Golf star Tiger Woods was arrested on a drink-driving charge in Florida early on Monday morning, police say.
Police recorded the arrest at 07:18 local time (11:18 GMT). The golfer was released a few hours later, records from Palm Beach County police show.
He was arrested in the town of Jupiter at around 03:00 local time, media reports say. He has not made any comment.
The police record lists the charge as Driving Under the Influence (DUI).
It specifies an unlawful blood alcohol level and says that he was released on his "own recognizance", meaning he promised in writing to co-operate with future legal proceedings.
The 41-year-old golfer has been recovering from recent back surgery and last blogged about his health on 24 May.
He wrote that the surgery had relieved terrible pain and that he hadn't "felt this good in years".
He said the outlook for a return to competitive golf was "positive" but that he was not in a "hurry".
"I want to play professional golf again but I'm not looking ahead," he said. "I can't twist for another two and a half to three months. Right now, my sole focus is rehab and doing what the doctors tell me. I am concentrating on short-term goals."
America's 14-time major champion came back after 15 months out injured in December, but has not played since his back problems recurred in February.
Plans to compete at Augusta in April - on the 20th anniversary of his first Masters win - had to be abandoned.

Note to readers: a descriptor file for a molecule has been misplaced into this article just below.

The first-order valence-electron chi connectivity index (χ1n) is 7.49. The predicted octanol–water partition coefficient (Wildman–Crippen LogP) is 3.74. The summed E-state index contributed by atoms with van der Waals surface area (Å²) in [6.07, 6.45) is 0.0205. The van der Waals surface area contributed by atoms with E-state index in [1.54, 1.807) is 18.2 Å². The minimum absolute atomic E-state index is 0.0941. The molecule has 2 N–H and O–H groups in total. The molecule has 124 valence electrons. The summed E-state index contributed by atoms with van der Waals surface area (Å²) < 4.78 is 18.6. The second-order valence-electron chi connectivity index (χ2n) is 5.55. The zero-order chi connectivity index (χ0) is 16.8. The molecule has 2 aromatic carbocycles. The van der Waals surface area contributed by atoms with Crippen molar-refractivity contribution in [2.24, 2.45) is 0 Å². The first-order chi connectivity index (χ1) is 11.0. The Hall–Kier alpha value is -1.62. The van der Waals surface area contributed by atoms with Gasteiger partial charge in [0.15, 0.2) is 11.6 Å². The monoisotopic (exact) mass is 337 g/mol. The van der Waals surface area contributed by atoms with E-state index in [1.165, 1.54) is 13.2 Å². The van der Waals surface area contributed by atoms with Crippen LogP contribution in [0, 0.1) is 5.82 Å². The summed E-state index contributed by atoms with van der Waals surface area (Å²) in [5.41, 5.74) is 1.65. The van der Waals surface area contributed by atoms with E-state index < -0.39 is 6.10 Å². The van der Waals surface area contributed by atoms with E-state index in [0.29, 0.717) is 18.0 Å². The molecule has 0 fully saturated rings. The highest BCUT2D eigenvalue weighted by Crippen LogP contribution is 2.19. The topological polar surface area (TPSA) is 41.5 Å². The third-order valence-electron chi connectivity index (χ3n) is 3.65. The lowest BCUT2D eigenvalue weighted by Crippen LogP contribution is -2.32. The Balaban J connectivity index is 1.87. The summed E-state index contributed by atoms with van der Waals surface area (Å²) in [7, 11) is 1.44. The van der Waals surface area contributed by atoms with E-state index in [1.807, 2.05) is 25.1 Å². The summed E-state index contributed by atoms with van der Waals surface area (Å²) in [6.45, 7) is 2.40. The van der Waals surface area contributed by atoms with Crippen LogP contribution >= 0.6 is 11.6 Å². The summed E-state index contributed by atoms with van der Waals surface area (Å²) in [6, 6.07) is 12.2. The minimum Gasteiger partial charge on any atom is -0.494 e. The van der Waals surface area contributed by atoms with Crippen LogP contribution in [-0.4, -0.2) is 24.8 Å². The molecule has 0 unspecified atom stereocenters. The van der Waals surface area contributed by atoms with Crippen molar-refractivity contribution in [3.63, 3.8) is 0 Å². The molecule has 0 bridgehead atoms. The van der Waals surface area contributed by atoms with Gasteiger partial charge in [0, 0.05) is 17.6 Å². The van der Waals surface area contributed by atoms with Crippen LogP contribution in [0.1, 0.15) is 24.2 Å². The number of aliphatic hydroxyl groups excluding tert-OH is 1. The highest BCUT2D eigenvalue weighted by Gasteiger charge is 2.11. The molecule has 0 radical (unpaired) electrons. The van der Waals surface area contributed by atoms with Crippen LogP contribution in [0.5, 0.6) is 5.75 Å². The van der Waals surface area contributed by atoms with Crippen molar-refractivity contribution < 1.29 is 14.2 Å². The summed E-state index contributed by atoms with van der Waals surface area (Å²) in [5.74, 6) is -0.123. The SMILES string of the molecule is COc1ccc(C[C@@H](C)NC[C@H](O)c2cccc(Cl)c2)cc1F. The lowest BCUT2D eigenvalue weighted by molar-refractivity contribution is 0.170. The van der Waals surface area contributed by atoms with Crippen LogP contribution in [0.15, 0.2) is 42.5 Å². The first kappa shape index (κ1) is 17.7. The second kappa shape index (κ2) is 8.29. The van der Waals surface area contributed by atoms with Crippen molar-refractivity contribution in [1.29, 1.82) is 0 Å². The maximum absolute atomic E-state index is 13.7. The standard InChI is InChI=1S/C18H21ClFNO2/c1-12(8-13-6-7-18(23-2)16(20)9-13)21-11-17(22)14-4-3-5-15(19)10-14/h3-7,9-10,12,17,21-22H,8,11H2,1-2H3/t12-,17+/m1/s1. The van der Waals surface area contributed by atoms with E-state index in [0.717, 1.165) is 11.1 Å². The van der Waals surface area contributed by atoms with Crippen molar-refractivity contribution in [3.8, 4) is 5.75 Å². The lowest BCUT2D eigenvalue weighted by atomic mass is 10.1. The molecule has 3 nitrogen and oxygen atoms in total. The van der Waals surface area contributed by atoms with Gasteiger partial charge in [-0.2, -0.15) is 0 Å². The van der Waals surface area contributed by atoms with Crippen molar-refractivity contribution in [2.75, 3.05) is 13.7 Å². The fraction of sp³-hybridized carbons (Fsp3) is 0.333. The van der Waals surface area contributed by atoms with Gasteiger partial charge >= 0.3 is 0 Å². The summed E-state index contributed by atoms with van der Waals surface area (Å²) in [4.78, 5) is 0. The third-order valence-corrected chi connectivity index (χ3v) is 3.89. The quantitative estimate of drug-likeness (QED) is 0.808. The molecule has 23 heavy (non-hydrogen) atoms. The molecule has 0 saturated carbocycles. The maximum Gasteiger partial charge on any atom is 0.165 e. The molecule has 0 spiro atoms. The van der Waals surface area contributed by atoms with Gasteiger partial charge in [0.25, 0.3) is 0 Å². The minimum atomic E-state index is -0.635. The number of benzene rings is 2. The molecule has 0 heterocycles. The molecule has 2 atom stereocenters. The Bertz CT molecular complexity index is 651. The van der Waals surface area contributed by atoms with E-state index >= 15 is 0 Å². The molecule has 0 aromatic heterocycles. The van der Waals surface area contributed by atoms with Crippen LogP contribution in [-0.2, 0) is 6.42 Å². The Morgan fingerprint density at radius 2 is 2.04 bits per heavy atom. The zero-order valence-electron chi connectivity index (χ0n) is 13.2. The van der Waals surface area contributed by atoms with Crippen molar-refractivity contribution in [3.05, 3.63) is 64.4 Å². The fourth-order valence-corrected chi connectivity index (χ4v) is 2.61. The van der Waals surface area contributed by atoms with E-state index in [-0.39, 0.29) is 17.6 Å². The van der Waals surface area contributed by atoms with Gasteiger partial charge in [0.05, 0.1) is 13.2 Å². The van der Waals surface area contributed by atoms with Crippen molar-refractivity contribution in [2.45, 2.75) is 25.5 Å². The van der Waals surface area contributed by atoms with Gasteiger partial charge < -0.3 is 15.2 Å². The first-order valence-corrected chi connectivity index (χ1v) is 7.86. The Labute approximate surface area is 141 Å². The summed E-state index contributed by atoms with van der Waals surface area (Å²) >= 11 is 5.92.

Tiger Woods has not won a tournament anywhere since 2013, while his title drought in major championships dates back to 2008.
An unwanted image - Ian Carter, golf correspondent for BBC Sport
The mugshot shows a dishevelled Tiger Woods, bleary-eyed and unshaven - just the sort of image he would not want associated with himself in public.
The picture will haunt him throughout these proceedings and beyond. This is someone who has put back together his public life after that epic fall from grace with all the news of the extramarital affairs that broke in 2009.
What we gather from someone who has a jealously guarded lifestyle in terms of his privacy is he spends most of his time playing computer games. We know he speaks glowingly about being a father and looking after his children.
He's divorced and shares custody of his children and that's pretty much all we know of Tiger Woods' lifestyle at the moment, other than he says he wants to return to professional golf once this recovery has been completed.
Does golf need him as much as it once did? Perhaps not. A whole generation of golfers, with Rory McIlroy at the vanguard, have now come through. But Woods remains a huge box-office draw. Golf has suffered in his absence in recent years but it is getting used to the fact that he's unlikely to come back right at the very top of the game.
His personal life came under intense scrutiny in 2009 after he was charged with careless driving outside his Florida home.
He later admitted to having had extra-marital affairs and made a frank public apology. He said he had received professional help and planned to undergo further therapy.
The golfer lost several sponsors over the scandal and took a break from competitive golf. He and Elin Nordegren later announced their divorce.